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Elvira Garcia-Arce v. William Barr, No. 19-2312 (7th Cir. 2019)Annotate this Case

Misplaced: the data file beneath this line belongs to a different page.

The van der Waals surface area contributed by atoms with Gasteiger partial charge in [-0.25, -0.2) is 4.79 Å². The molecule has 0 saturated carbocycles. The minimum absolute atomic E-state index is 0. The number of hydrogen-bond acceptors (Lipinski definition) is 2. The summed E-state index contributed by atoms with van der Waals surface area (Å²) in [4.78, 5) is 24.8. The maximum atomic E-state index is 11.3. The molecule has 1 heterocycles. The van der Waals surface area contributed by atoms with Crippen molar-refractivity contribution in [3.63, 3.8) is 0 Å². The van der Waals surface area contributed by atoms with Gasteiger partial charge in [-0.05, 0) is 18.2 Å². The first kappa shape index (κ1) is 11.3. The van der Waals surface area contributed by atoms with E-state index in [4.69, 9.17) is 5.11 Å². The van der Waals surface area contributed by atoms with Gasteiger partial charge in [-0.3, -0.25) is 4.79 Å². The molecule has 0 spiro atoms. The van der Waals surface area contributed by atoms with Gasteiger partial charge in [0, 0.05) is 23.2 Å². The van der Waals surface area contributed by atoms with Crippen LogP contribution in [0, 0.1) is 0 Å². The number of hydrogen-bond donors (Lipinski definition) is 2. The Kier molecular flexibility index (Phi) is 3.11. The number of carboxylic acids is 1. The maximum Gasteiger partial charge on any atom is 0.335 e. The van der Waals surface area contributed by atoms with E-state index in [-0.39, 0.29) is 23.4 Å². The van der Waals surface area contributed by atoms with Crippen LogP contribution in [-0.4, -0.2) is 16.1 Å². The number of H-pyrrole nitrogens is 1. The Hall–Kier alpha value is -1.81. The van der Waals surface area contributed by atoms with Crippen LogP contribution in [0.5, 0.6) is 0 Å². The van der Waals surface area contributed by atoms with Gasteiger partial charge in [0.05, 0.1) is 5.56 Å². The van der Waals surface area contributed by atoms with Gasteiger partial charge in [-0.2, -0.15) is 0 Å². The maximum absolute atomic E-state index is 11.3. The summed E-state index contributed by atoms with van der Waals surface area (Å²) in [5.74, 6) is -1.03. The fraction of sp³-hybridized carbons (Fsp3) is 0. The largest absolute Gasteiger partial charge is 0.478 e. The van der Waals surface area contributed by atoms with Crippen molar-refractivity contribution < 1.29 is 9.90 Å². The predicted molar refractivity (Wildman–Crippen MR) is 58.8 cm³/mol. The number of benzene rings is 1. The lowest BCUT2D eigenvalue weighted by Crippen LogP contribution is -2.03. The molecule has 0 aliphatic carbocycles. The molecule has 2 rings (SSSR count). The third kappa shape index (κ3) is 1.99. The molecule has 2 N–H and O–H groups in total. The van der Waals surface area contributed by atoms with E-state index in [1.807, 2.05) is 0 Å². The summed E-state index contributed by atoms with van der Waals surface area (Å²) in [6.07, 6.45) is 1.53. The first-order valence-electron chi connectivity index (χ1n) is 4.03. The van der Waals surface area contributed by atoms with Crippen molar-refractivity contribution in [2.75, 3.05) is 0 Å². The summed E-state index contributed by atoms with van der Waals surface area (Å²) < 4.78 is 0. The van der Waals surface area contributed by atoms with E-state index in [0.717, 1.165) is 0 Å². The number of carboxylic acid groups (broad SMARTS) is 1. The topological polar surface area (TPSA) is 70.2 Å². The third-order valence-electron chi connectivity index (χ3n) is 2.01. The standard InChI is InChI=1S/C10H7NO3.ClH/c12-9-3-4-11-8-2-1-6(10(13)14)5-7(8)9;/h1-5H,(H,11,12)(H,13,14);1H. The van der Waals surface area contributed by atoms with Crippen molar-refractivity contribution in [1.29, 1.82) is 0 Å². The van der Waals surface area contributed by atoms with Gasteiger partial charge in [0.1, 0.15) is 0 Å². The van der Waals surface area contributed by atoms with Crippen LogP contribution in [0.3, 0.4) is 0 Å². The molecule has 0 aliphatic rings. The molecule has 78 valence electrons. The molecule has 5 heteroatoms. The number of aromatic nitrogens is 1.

In the United States Court of Appeals For the Seventh Circuit ____________________ Nos. 19 1453 & 19 2312 ELVIRA GARCIA ARCE, Petitioner, v. WILLIAM P. BARR, Attorney General of the United States, Respondent. ____________________ Petitions for Review of Orders of the Board of Immigration Appeals. No. A079 775 996 ____________________ ARGUED DECEMBER 11, 2019 — DECIDED DECEMBER 30, 2019 ____________________ Before FLAUM, HAMILTON, and BARRETT, Circuit Judges. FLAUM, Circuit Judge. Elvira Garcia Arce seeks withhold ing of removal to Mexico under the Immigration and Nation ality Act and the Convention Against Torture. She has filed two petitions for review of orders of the Board of Immigration Appeals (the “Board”). We deny both petitions. As to the first petition, the Board’s decision a rming the denial of Garcia Arce’s withholding application was supported by substantial 2 Nos. 19 1453 & 19 2312 evidence. As to the second petition, the Board did not abuse its discretion in concluding that Garcia Arce’s prior counsel’s assistance was not so deficient that Garcia Arce was pre vented from reasonably presenting her case. I. Background Elvira Garcia Arce, also known as Erika Esmeralda Fre goso Lopez, is a native and citizen of Mexico who was re moved from the United States in 2001 and illegally re entered the United States shortly thereafter. After she was arrested for driving under the influence and without a license in 2018, the Department of Homeland Security detained her and rein stated her 2001 removal order. Attorney Gwendolyn Smith prepared Garcia Arce’s appli cation for withholding of removal and represented her in sub sequent immigration proceedings. After an asylum officer in terviewed Garcia Arce, an immigration judge held a hearing on the merits of Garcia Arce’s application. Garcia Arce sought withholding of removal under the Immigration and Nationality Act, see 8 U.S.C. § 1231(b)(3), and the Convention Against Torture, see 8 C.F.R. §§ 1208.16–.18, based on her pur ported fear of persecution and torture if removed to Mexico. The immigration judge denied her request for withhold ing of removal. At her hearing before the immigration judge, Garcia Arce testified that she feared returning to Mexico be cause in her hometown she was physically assaulted by her brother and sexually assaulted by her uncle and a man named “Tacos,” who was a member of a gang to whom her brother “sold her” to repay a drug debt. The immigration judge noted that there were “serious problems” with Garcia Arce’s credi Nos. 19 1453 & 19 2312 3 bility due, in part, to her having presented a fake birth certif icate at the border and her statements to border agents that she did not fear returning to Mexico. The immigration judge nevertheless held that even assuming Garcia Arce had shown that she had been subjected to persecution in Mexico, it was both possible and reasonable for Garcia Arce to avoid the threat of persecution by relocating within Mexico. She testi fied that her brother had passed away from a drug overdose, that her uncle still lives in her hometown, and that she had previously lived in Mexico with the father of her son in a town that was four hours outside of her hometown, where she did not have contact with Tacos or other gang members. The immigration judge also found that Garcia Arce nei ther alleged that a Mexican government official had acqui esced in any torture of her nor established that a Mexican gov ernment official would acquiesce in any future torture of her. Although Garcia Arce had submitted general reports regard ing country conditions in Mexico describing gang violence and other safety issues, the judge noted that a 2017 State De partment report also stated that Mexican law imposes an “ab solute prohibition” on torture and that a new law “adds higher penalties for conviction of torturing vulnerable classes of victims, including women and persons with disabilities.” Garcia Arce appealed to the Board of Immigration Ap peals (the “Board”). In February 2019, the Board adopted and affirmed the immigration judge’s decision. The Board found no clear error in the immigration judge’s findings of fact and noted that Garcia Arce had not raised the Convention Against Torture as a ground for her appeal. Garcia Arce retained new counsel and filed with this Court a petition for review of the Board’s February 2019 order. 4 Nos. 19 1453 & 19 2312 Garcia Arce also filed with the Board a motion to reopen immigration proceedings based on Attorney Smith’s alleg edly ineffective assistance. Garcia Arce claimed that Attorney Smith was ineffective because she did not: (1) properly ad vance Garcia Arce’s claim that she would be persecuted upon return to Mexico as a result of her alleged mental illness; (2) properly advance her Convention Against Torture claim based on drug cartels and corrupt law enforcement in Mexico; and (3) correctly advise Garcia Arce regarding her eligibility for bond. In July 2019, the Board denied Garcia Arce’s motion to re open, holding that Attorney Smith “made tactical decisions based on her reasonable professional assessment of [Garcia Arce]’s case.” The Board concluded that it was reasonable for Attorney Smith to focus her arguments on Garcia Arce’s past mistreatment in Mexico at the hands of her family and the gang rather than on account of her mental health, because the “testimony and evidence did not ‘support a likelihood of harm based upon her mental health.’” And even if Attorney Smith was mistaken in advising Garcia Arce that she was eli gible for bond, the Board held that Garcia Arce had not shown that she suffered prejudice as a result. The Board also concluded that Garcia Arce had not “demonstrated excep tional circumstances warranting the Board’s exercise of its discretion to reconsider its prior decision sua sponte under 8 C.F.R. § 1003.2(a).” Garcia Arce then filed with this Court a petition for review of the Board’s July 2019 order denying her motion to reopen. Now before this Court are Garcia Arce’s petitions for re view of the Board’s February and July 2019 orders. Garcia Nos. 19 1453 & 19 2312 5 Arce argues that the Board’s February order should be re versed because the evidence compelled the conclusion that she was entitled to withholding of removal. She argues that the July order should be reversed because the Board abused its discretion in denying her claim of ineffective assistance. II. Discussion A. Denial of Application for Withholding The Board’s February 2019 decision affirming the immi gration judge’s denial of Garcia Arce’s application for with holding of removal is supported by substantial evidence. Where, as here, “the Board has adopted the decision of the immigration judge and added its own reasoning, we review both decisions.” Ruiz Cabrera v. Holder, 748 F.3d 754, 757 (7th Cir. 2014). We must not disturb the Board’s holding if it is “supported by reasonable, substantial, and probative evi dence on the record considered as a whole.” Khan v. Holder, 766 F.3d 689, 695 (7th Cir. 2014) (citation omitted). Under this “highly deferential standard,” Rodriguez Galicia v. Gonzales, 422 F.3d 529, 535 (7th Cir. 2005), we “reverse only if the evi dence compels a contrary conclusion,” Abdoulaye v. Holder, 721 F.3d 485, 490 (7th Cir. 2013) (citation omitted). The Board’s “findings of fact are conclusive unless any reasonable adjudi cator would be compelled to conclude to the contrary.” 8 U.S.C. § 1252(b)(4)(B). 1. Immigration and Nationality Act An alien is entitled to withholding of removal to a country under the Immigration and Nationality Act if the alien’s “life or freedom would be threatened in that country because of the alien’s race, religion, nationality, membership in a partic ular social group, or political opinion.” 8 U.S.C. 6 Nos. 19 1453 & 19 2312 § 1231(b)(3)(A). If the applicant establishes that she has suf fered past persecution on account of her membership in a pro tected group, she is entitled to a rebuttable presumption that she will be persecuted in the future on the same basis. 8 C.F.R. § 1208.16(b)(1)(i). The presumption may be rebutted if cir cumstances have changed such that the applicant’s life or freedom would not be threatened on account of her member ship in a protected class, id. at § 1208.16(b)(1)(i)(A), or if the applicant could avoid the threat by relocating to another part of the proposed country and it would be reasonable to expect the applicant to do so, id. at § 1208.16(b)(1)(i)(B). If the appli cant cannot establish past persecution, she must show a “clear probability” of future persecution, “meaning that it is more likely than not that [she] would be subject to persecution” if removed. Tsegmed v. Sessions, 859 F.3d 480, 484 (7th Cir. 2017). The Board’s conclusion that Garcia Arce could relocate within Mexico to avoid the threat of future persecution, and that it would be reasonable to expect her to do so, was sup ported by substantial evidence. Garcia Arce had previously lived four hours away from her hometown unharmed. Specif ically, the immigration judge found that Garcia Arce avoided contact with Tacos and the gang during a time period that “ranged from approximately 1997 until her entry into the United States in 2001.” Although Garcia Arce initially testi fied that Tacos abused her in 2000, she was asked clarifying questions and confirmed that she did not have contact with him after he last abused her in 1997. Garcia Arce offers no ev idence that compels a conclusion that she could not safely re locate within Mexico. Nos. 19 1453 & 19 2312 7 2. Convention Against Torture Garcia Arce also is not entitled to relief based on her un exhausted Convention Against Torture claim. “A failure to exhaust administrative remedies usually forecloses a peti tioner from raising an issue in federal court that was not raised before the immigration tribunal.” Duarte Salagosa v. Holder, 775 F.3d 841, 846 (7th Cir. 2014). “To exhaust an ad ministrative remedy an applicant must present to the Board any arguments that lie within its power to address.” Id. (inter nal quotation marks and citation omitted). “We deem exhaus tion necessary for appellate review because of the importance of providing the Board an opportunity to apply its specialized knowledge and experience to the matter, which provides us with reasoning to review.” Minghai Tian v. Holder, 745 F.3d 822, 826 (7th Cir. 2014) (internal quotation marks, brackets, and citation omitted). Garcia Arce’s Convention Against Tor ture claim is unexhausted because she did not raise before the Board any substantive arguments for why she should receive Convention Against Torture relief. “[W]e have recognized a limited class of exceptions to the administrative exhaustion requirement to include, among others, where a party has waived or forfeited objections, where the Board has addressed an issue on its own, or for other discretionary reasons.” Duarte Salagosa, 775 F.3d at 846. Garcia Arce argues that her Convention Against Torture claim was not raised before the Board due to no fault of her own, but because of Attorney Smith’s ineffectiveness. Even if we were to exercise our discretion here to review Garcia Arce’s unexhausted Convention Against Torture claim, Gar cia Arce would nevertheless not be entitled to relief. 8 Nos. 19 1453 & 19 2312 To qualify for relief under the Convention Against Tor ture, Garcia Arce was required to show that there is “a sub stantial risk” that she would be tortured if forced to return to Mexico. Barry v. Barr, 916 F.3d 666, 669 (7th Cir. 2019) (cita tions omitted). Torture is “any act by which severe pain or suffering, whether physical or mental, is intentionally in flicted on a person …, when such pain or suffering is inflicted by or at the instigation of or with the consent or acquiescence of a public official or other person acting in an official capac ity.” 8 C.F.R. § 208.18(a)(1). It is “an extreme form of cruel and inhuman treatment and does not include lesser forms of cruel, inhuman or degrading treatment or punishment.” Id. at § 208.18(a)(2). Evidence that the applicant could relocate to another part of the country where she is not likely to be tor tured is relevant. Id. at § 208.16(c)(3)(ii). Garcia Arce has not pointed to evidence that compels a finding that there is a substantial risk that she would be tor tured if removed to Mexico or that any Mexican government official would acquiesce in such torture. Moreover, as dis cussed above, the Board’s finding that Garcia Arce could safely relocate within Mexico is supported by substantial evi dence. B. Denial of Motion to Reopen The Board did not abuse its discretion in its July 2019 de nial of Garcia Arce’s motion to reopen her immigration pro ceedings based on Attorney Smith’s allegedly ineffective as sistance. Garcia Arce filed a timely motion requesting that the Board reopen immigration proceedings pursuant to 8 U.S.C. § 1229a(c)(7) and 8 C.F.R. § 1003.2(c), which provide that a party may file a motion to reopen within ninety days of the Board’s final decision in the case. We review an order on such Nos. 19 1453 & 19 2312 9 a motion “for an abuse of discretion, upholding it unless it was made without rational explanation, inexplicably de parted from established policies, or rested on an impermissi ble basis.” Bathula v. Holder, 723 F.3d 889, 903 (7th Cir. 2013) (citation omitted). Ineffective assistance of counsel “is not easy to demon strate in an immigration proceeding: whatever right to effec tive counsel exists is present only because of the immigration statutes, and ultimately the Due Process Clause of the Fifth Amendment to the U.S. Constitution; the more familiar Sixth Amendment right is inapplicable because it is limited to crim inal proceedings.” Yusev v. Sessions, 851 F.3d 763, 767 (7th Cir. 2017). Garcia Arce was required to “show that the proceeding was so fundamentally unfair that [she] was prevented from reasonably presenting [her] case.” Habib v. Lynch, 787 F.3d 826, 831 (7th Cir. 2015) (internal quotation marks and citation omitted). To make this showing, she needed to identify the errors that prevented her from presenting her case in favor of withholding of removal and show that she was prejudiced. Sanchez v. Sessions, 894 F.3d 858, 862 (7th Cir. 2018). “The prej udice prong requires a showing that counsel’s errors actually had the potential for affecting the outcome of the proceed ings.” Id. at 862–63 (internal quotation marks and citation omitted). Garcia Arce criticizes many of the tactical decisions Attor ney Smith made when presenting Garcia Arce’s case, but at torneys are afforded “wide latitude … in making tactical de cisions.” Strickland v. Washington, 466 U.S. 668, 689 (1984). While those criticisms might explain how Garcia Arce’s new attorney would have presented the case differently, they do 10 Nos. 19 1453 & 19 2312 not establish that the Board abused its discretion in conclud ing that Attorney Smith’s assistance was not so deficient that Garcia Arce was prevented from reasonably presenting her case. Garcia Arce also does not adequately explain how the outcome of the proceedings would have been different but for Attorney Smith’s alleged ineffectiveness. In Sanchez v. Keisler, we reversed the Board’s denial of a motion to reopen due to ineffective assistance where the peti tioner’s prior attorney abandoned a theory of relief “for no explicable reason” and there was “simply no basis on which to support the Board’s conclusion” that the attorney exercised professional judgment. 505 F.3d 641, 648, 650 (7th Cir. 2007). Here, however, Attorney Smith explained in a letter that she decided to ground her claims in the abuse Garcia Arce had suffered at the hands of her family and the gang in the past rather than speculate on possible future harms due to Garcia Arce’s mental health. After speaking with Garcia Arce and her husband and reviewing Garcia Arce’s medical history, Attorney Smith concluded that the evidence did not “support a likelihood of harm based upon her mental health.” While Attorney Smith uncovered evidence that Garcia Arce had been persecuted in the past on account of her famil ial relationships, she had not uncovered evidence that Garcia Arce had been persecuted in the past on account of her mental health. Garcia Arce therefore would not have benefited from the burden shifting of 8 C.F.R. § 1208.16(b)(1)(i) when ad vancing a claim based on mental health. Choosing to focus her arguments on the past persecution given the relative strength of the evidence here and the applicable burden shifting pro vision is the kind of “strategic choice made after thorough investigation of law and facts relevant to plausible options” Nos. 19 1453 & 19 2312 11 that is “virtually unchallengeable,” even in the more familiar Sixth Amendment context. Strickland, 466 U.S. at 690. Garcia Arce argues that Attorney Smith did not “properly raise [her] claim under the [Convention Against Torture] based on past and future persecution by drug cartels and cor rupt law enforcement officials in Mexico.” Attorney Smith ar gued before the immigration judge, however, that corrupt government officials in Mexico sometimes work in coordina tion with organized criminals. That the claim did not prove meritorious does not render Attorney Smith’s assistance inef fective. Garcia Arce cites cases that she contends Attorney Smith should have cited, but she does not adequately explain how citing those cases could have altered the outcome. She merely states that Attorney Smith’s arguments were too “gen eralized” and “minimized” the extent to which Mexican car tels work with corrupt government officials. Garcia Arce also has not provided a sufficient basis to call into question Attorney Smith’s professional judgment in de clining to pursue the Convention Against Torture claim on appeal. In the Sixth Amendment context, we have held that “appellate counsel need not (and should not) raise every non frivolous claim.” McNary v. Lemke, 708 F.3d 905, 920 (7th Cir. 2013) (ellipsis and citation omitted). Rather, appellate coun sel’s performance is deficient only if she abandoned, without strategic justification, a “claim that was both ‘obvious’ and ‘clearly stronger’ than the claim that [she] actually pre sented.” Shaw v. Wilson, 721 F.3d 908, 915 (7th Cir. 2013). As Attorney Smith explained, there was not an adequate basis upon which she could have established that a public official would acquiesce in torture of Garcia Arce, which is required for relief under the Convention Against Torture. See 8 C.F.R. 12 Nos. 19 1453 & 19 2312 § 208.18(a)(1). Instead, Garcia Arce’s claim grounded in past persecution was more promising. Finally, as the Board explained regarding Garcia Arce’s argument that Attorney Smith was ineffective for advising her that she was eligible for bond, Garcia Arce “would have still been denied bond if [Attorney Smith] has properly ad vised her,” and the suggestion that Attorney Smith’s time “could have been better spent on other aspects of [Garcia Arce]’s case is speculative.” Garcia Arce requested, in the alternative, that the Board exercise its sua sponte discretion to reopen immigration pro ceedings pursuant to 8 C.F.R. § 1003.2(a), which allows the Board to reopen a case on its own motion. “To the extent that [Garcia Arce] made, and the Board considered, an oxymo ronic request for the Board to exercise its discretion to reopen [her] removal proceedings sua sponte, see 8 C.F.R. § 1003.2(a), our jurisdiction is narrowly circumscribed to reviewing, at the very most, whether the Board misunderstood the basis for the request.” Villa Serrano v. Barr, 784 F. App’x 455, 456 (7th Cir. 2019). There is no reason to conclude that the Board misun derstood the basis for Garcia Arce’s claim of ineffective assis tance. Indeed, the Board’s order discussed that claim at length. Garcia Arce quibbles with the statement in the Board’s July 2019 order that it would not “reconsider its prior deci sion.” Garcia Arce argues that the Board’s use of this phrase demonstrates that the Board failed to properly consider her evidence and arguments because there was no prior decision on a motion to reopen for the Board to reconsider. The context of the July 2019 order makes clear, however, that the prior de cision to which the Board was referring was its February 2019 Nos. 19 1453 & 19 2312 13 decision concluding that Garcia Arce is not entitled to with holding of removal. There is nothing to suggest that the Board mistakenly believed that Garcia Arce had previously filed an other motion to reopen. The Board’s statement that it would not “reconsider its prior decision” therefore does not under mine this Court’s confidence that the Board properly under stood and evaluated Garcia Arce’s request. III. Conclusion For the foregoing reasons, we DENY both petitions for re view.